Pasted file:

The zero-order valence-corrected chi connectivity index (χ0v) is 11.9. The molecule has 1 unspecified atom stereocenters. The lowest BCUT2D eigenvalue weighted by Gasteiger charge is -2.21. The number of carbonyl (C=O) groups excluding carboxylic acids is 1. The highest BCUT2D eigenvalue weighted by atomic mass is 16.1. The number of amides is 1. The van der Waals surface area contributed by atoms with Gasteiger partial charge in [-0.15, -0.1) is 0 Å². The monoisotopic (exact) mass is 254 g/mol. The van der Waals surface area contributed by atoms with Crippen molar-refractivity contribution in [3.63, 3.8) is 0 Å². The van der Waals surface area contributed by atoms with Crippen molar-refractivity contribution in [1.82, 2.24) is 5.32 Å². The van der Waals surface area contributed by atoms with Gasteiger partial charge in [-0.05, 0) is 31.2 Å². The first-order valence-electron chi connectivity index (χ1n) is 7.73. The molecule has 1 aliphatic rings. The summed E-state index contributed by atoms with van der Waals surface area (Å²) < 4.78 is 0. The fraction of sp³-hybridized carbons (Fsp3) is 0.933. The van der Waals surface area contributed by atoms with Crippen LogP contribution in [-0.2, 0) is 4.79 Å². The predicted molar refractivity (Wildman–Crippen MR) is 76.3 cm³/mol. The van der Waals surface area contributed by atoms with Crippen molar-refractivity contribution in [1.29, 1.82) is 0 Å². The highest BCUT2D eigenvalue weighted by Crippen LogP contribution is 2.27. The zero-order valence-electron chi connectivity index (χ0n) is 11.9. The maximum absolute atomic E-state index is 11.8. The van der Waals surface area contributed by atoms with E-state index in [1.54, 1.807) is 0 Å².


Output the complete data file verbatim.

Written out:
The zero-order valence-corrected chi connectivity index (χ0v) is 11.9. The molecule has 1 unspecified atom stereocenters. The lowest BCUT2D eigenvalue weighted by Gasteiger charge is -2.21. The number of carbonyl (C=O) groups excluding carboxylic acids is 1. The highest BCUT2D eigenvalue weighted by atomic mass is 16.1. The number of amides is 1. The van der Waals surface area contributed by atoms with Gasteiger partial charge in [-0.15, -0.1) is 0 Å². The monoisotopic (exact) mass is 254 g/mol. The van der Waals surface area contributed by atoms with Crippen molar-refractivity contribution in [3.63, 3.8) is 0 Å². The van der Waals surface area contributed by atoms with Crippen molar-refractivity contribution in [1.82, 2.24) is 5.32 Å². The van der Waals surface area contributed by atoms with Gasteiger partial charge in [-0.05, 0) is 31.2 Å². The first-order valence-electron chi connectivity index (χ1n) is 7.73. The molecule has 1 aliphatic rings. The summed E-state index contributed by atoms with van der Waals surface area (Å²) < 4.78 is 0. The fraction of sp³-hybridized carbons (Fsp3) is 0.933. The van der Waals surface area contributed by atoms with Crippen LogP contribution in [-0.2, 0) is 4.79 Å². The predicted molar refractivity (Wildman–Crippen MR) is 76.3 cm³/mol. The van der Waals surface area contributed by atoms with Crippen molar-refractivity contribution in [1.29, 1.82) is 0 Å². The highest BCUT2D eigenvalue weighted by Crippen LogP contribution is 2.27. The zero-order valence-electron chi connectivity index (χ0n) is 11.9. The maximum absolute atomic E-state index is 11.8. The van der Waals surface area contributed by atoms with E-state index in [1.54, 1.807) is 0 Å².